San Jose Sharks, National Hockey League of Nations

Greg Wyshynski

(Ed. Note: Welcome to the Puck Daddy 2013 summer project, the National Hockey League of Nations. We’ve recruited 30 writers/blogs to identify the best player in their favorite team’s history for each major nationality that creates the fabric of our beloved NHL: Canada, USA, Russia, Czech Republic, Slovakia, Sweden, Finland and The Rest of The World. It’s their criteria, as long as they can justify it. Read, debate and enjoy! If you want to do so on Twitter, it's #NHLoN.)

By Fear The Fin

Canada: Joe Thornton

He scored more points than everyone but Alex Ovechkin between Gary Bettman's second and third lockouts. He became the first Shark to ever stake claim to the league's MVP award, picking up the Hart and Art Ross trophies the season in which he was traded to San Jose. He's still one of just three players in NHL history (alongside two other Canadians named Wayne and Mario) to record consecutive 90-assist seasons. Beyond the accomplishments and statistics, Thornton's arrival in the Bay Area left an indelible mark on this franchise.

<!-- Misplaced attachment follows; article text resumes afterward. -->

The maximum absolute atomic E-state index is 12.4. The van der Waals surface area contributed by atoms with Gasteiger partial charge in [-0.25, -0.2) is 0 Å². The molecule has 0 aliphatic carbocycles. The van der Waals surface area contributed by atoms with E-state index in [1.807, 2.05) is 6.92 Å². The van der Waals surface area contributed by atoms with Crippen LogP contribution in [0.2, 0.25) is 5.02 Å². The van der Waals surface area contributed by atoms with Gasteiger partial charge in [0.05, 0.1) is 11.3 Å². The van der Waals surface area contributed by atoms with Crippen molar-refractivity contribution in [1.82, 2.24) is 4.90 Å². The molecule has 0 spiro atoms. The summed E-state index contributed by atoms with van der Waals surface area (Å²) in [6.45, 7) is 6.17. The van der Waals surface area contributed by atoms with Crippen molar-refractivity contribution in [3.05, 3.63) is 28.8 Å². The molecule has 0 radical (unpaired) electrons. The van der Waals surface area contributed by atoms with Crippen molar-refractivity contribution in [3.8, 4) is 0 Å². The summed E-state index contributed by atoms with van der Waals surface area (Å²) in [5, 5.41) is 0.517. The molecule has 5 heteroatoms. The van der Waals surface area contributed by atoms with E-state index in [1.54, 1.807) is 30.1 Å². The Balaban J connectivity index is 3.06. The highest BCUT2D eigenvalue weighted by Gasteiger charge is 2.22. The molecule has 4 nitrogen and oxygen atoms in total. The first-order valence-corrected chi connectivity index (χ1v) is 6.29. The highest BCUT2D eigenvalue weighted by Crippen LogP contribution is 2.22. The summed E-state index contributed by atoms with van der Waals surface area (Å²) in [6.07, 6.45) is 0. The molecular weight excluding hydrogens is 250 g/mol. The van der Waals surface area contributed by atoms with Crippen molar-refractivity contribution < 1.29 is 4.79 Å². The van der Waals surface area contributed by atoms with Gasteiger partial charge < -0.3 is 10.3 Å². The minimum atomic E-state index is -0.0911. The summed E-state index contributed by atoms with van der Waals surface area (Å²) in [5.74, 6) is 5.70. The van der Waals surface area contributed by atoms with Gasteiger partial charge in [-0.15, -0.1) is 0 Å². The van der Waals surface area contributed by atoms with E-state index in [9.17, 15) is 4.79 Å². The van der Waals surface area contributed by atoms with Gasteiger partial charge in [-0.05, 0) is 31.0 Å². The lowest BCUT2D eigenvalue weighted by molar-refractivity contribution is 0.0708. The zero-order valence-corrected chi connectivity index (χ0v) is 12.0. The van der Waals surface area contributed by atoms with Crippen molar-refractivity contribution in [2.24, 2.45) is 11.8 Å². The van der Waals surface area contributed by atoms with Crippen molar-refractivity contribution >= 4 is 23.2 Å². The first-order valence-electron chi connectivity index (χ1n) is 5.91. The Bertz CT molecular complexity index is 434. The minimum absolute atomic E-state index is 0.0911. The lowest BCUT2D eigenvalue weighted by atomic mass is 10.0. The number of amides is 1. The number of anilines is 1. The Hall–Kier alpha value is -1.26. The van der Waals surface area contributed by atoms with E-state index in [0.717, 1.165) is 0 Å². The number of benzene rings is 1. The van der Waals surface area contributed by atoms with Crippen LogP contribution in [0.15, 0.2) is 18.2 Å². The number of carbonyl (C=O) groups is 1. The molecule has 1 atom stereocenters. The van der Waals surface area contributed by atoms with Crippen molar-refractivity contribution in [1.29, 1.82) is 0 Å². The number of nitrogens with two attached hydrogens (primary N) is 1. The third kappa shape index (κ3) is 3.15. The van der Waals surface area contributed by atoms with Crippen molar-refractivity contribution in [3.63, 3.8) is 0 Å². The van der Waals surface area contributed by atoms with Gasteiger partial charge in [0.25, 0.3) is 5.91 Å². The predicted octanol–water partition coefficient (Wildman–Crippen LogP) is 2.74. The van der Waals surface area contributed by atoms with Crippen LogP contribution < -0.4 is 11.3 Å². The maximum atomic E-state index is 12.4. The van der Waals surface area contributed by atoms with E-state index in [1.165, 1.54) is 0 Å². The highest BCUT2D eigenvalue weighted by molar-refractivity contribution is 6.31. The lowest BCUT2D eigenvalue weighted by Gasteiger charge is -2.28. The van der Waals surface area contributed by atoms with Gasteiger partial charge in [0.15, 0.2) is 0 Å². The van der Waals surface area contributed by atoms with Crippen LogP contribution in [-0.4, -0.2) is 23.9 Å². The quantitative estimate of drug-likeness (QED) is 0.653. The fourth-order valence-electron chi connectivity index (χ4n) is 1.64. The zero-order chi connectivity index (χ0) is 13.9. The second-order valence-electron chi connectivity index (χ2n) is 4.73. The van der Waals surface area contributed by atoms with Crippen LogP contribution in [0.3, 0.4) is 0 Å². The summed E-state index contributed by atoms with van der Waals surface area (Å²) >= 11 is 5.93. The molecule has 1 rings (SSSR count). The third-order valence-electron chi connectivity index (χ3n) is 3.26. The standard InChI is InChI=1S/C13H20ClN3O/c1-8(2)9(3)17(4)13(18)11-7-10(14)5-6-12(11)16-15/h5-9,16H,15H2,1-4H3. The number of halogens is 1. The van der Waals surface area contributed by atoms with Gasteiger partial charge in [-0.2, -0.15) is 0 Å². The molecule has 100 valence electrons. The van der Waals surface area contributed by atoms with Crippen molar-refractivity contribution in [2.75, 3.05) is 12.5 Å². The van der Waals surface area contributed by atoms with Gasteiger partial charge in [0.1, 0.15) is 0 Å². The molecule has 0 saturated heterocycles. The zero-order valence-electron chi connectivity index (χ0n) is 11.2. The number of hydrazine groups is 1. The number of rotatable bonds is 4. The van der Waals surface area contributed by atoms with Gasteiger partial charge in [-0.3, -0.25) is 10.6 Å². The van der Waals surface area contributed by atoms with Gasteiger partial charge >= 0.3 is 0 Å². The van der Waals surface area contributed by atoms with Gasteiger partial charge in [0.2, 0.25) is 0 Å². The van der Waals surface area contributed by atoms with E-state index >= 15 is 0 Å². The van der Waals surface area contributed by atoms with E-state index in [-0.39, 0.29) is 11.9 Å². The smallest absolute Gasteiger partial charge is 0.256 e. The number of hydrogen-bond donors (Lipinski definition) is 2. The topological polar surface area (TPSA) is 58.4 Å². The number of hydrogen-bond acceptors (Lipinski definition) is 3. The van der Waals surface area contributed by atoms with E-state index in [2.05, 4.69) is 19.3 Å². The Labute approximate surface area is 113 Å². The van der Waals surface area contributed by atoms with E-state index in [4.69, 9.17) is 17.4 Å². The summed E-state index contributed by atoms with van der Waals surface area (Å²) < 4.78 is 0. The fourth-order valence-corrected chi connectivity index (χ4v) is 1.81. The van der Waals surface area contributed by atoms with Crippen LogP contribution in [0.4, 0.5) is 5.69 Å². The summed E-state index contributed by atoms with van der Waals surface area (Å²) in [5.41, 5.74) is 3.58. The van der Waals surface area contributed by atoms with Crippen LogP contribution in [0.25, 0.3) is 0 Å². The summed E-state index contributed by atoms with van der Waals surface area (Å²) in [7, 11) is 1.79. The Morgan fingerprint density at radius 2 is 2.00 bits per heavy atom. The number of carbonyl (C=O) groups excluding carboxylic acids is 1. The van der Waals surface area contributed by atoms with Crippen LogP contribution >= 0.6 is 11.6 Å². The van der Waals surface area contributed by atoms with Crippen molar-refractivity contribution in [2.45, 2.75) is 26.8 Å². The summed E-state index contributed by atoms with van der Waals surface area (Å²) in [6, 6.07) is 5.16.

Rather than skating on as under-the-radar overachievers, targets were sewn onto the backs of the club's sweaters as they became the team to beat--at least in the regular season--and the Stanley Cup darling of much of the mainstream media. With his offensive numbers in decline over the past few seasons, Thornton has really rounded out his two-way game and while it's more than fair to argue for Patrick Marleau's candidacy here, the totality of what Thornton accomplished from the day of his trade to the end of the decade eclipses anything the franchise's star-studded cast of heroes from the north, including former captain Owen Nolan, managed during their respective careers in teal.

Finland: Antti Niemi

If we're looking for the best Finn to ever put on a Sharks sweater, the answer is clearly the Finnish Flash himself. But Teemu Selanne's stint in teal deserves a footnote in his memoir larger than only that describing his disastrous campaign in Colorado. He's a surefire Hall of Famer and adored by the hockey world at large but the fact that Selanne's most memorable moment as a Shark involves him missing a wide-open net on a wraparound in Game 7 of the 2002 Western Semifinals says it all. Since the criteria on which I'm attempting to base these picks solely considers performance with the Sharks, I'm going with Antti Niemi.